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COO vs. VP of Operations—What’s the Difference and Which Should You Choose?

Posted by Lauren Kendall on September 29, 2021
Just as each ship needs a captain, every company needs a leader to navigate operations day in and day out. 

Smaller businesses often rely on their own inertia and the watchful eye of the founder(s) to keep operations on track. But as any organization grows —and especially when it builds a sales and marketing department—the ability to make operations not only consistent but consistently better takes precedence, while becoming increasingly difficult. 

The right leader must oversee this effort. For most companies, that’s either a Chief Operations Officer (COO) or a VP of Operations. These roles may sound interchangeable, but each has a distinct purpose inside an organization, and it’s important to install one or the other (and in some cases both) based on your needs and goals. We explore the key differences between a COO and a VP of Operations, providing everything you need to make an informed decision. 

“The COO”

The Harvard Business Review once published an article titled, “Second in Command: The Misunderstood Role of the COO.” The title alone offers two key insights about this executive. First, they often work in close coordination with the CEO. To the extent that the Chief Executive has a right-hand person, that individual is often the COO. What they do in this partnership can vary widely. 

While wearing several different hats, the COO will typically take a long-range and big-picture perspective on operations. This person will be tasked with anticipating how strategic plans and market forces will affect operations in coming months and years, thus preparing to keep operations running smoothly within a changing company. Another key responsibility will be setting higher standards for operations – in terms of efficiency, quality, cost etc. – and devising plans to make these targets a reality. 

Of course, a COO will also work in close coordination with other executives. As the head of operations, the COO will provide important insights about what a company can (and can’t) accomplish. Turning the C-suite’s strategic vision into an actionable set of plans and policies will be a core responsibility as well. 

“The VP of Operations”

The VP of Operations plays a much more hands-on role with the operations team and the work they do every day. If the COO is looking towards the future, the VP of Operations is overseeing the day-to-day. 

In this role, someone will be paying close attention to performance goals for the operations team, then actively managing the various supervisors and stakeholders responsible for meeting those goals. On top of ensuring accountability, the VP of Operations will institute new policies, technology, equipment, workflows or whatever other changes can positively impact the present.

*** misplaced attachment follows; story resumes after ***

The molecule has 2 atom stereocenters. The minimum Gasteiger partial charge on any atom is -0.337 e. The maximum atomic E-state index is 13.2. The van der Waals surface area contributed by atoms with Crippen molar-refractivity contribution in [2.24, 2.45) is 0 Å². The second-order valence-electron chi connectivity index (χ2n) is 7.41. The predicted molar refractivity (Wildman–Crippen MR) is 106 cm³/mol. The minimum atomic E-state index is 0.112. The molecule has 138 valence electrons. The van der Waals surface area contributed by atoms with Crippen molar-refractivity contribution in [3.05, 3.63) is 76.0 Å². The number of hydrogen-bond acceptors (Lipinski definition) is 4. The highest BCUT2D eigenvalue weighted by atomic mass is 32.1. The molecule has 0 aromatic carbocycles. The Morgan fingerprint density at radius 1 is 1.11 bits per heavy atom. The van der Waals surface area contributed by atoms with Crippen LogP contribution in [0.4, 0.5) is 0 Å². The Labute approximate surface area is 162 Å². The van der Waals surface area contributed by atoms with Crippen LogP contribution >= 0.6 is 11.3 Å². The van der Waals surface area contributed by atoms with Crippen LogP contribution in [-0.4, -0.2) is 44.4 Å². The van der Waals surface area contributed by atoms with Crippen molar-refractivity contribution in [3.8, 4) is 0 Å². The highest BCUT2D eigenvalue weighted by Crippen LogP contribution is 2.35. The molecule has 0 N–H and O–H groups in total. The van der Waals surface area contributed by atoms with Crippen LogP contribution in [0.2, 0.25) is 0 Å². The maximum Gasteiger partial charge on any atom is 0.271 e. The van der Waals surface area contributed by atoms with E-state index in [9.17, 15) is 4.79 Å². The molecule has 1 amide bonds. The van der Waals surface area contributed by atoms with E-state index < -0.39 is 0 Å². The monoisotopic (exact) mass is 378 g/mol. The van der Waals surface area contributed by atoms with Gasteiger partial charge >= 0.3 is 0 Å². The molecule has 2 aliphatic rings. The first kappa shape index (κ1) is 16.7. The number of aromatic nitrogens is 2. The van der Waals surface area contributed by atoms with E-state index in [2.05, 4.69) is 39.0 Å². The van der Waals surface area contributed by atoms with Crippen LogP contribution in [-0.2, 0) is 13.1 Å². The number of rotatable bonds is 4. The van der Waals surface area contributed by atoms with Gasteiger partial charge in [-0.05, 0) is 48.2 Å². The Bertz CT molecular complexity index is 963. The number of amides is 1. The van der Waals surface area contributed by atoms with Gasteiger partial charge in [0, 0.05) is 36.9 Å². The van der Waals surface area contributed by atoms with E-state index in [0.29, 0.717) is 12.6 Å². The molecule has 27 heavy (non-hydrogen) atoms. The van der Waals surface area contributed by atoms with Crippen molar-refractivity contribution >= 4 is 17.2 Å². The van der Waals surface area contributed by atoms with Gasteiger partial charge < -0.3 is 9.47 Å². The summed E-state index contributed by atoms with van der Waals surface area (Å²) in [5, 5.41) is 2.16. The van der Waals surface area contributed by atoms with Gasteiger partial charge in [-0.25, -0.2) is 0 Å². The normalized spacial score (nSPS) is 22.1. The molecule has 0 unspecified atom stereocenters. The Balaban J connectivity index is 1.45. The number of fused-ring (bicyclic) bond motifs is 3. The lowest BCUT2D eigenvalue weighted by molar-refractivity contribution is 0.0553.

One way to think about this leader is the liaison between executives and the rest of the team. It’s important for the VP of Operations to convey the strategic vision to the team and build consensus for any changes that are in the works. But information should also flow through the liaison from the bottom up. A good VP of Operations will effectively communicate the perspectives of the team to the upper ranks of the organization. 

Which Should You Choose?

There are some organizations that utilize both a COO and a VP of Operations, but these tend to be larger and/or more complex businesses. Most companies run smoothly with just one or the other – provided they choose the right one. With that in mind, here are some criteria that can help determine which executive to hire.

  • Strategy – What do you intend to do in the years ahead: double down on your existing strategy and strive for excellence at what you already do? Or put transformative changes in place that will rewrite how you operate? The former suggests you need a VP, the latter indicates a COO. 
  • Scale – If the company is growing quickly or evolving rapidly, having a COO on board can bring operations to scale as quickly and comprehensively as circumstances require. However, if the size of the company looks stable in the near term, A VP of Operations may be the better choice because they can focus on improvement rather than change. 
  • Market – Since operations are a key competitive differentiator, the momentum of the market and the movements of key rivals will influence what kind of operations you need. If you’re in an industry undergoing disruption or transformation, a COO who can adapt is more appropriate. However, if your market is more crowded and competitive, selecting a VP can help you carve out whatever advantages may be available.
  • History – What is the track record of your operations department? Are you known for excellence? In which case, you may want to hire a COO who can add vision to the mix. Or do operations excel at innovation but lack in efficiency and consistency—initiatives a VP of Operations knows how to institute?

Which executive hire adds the right boost to your organization? We welcome your thoughts and feedback.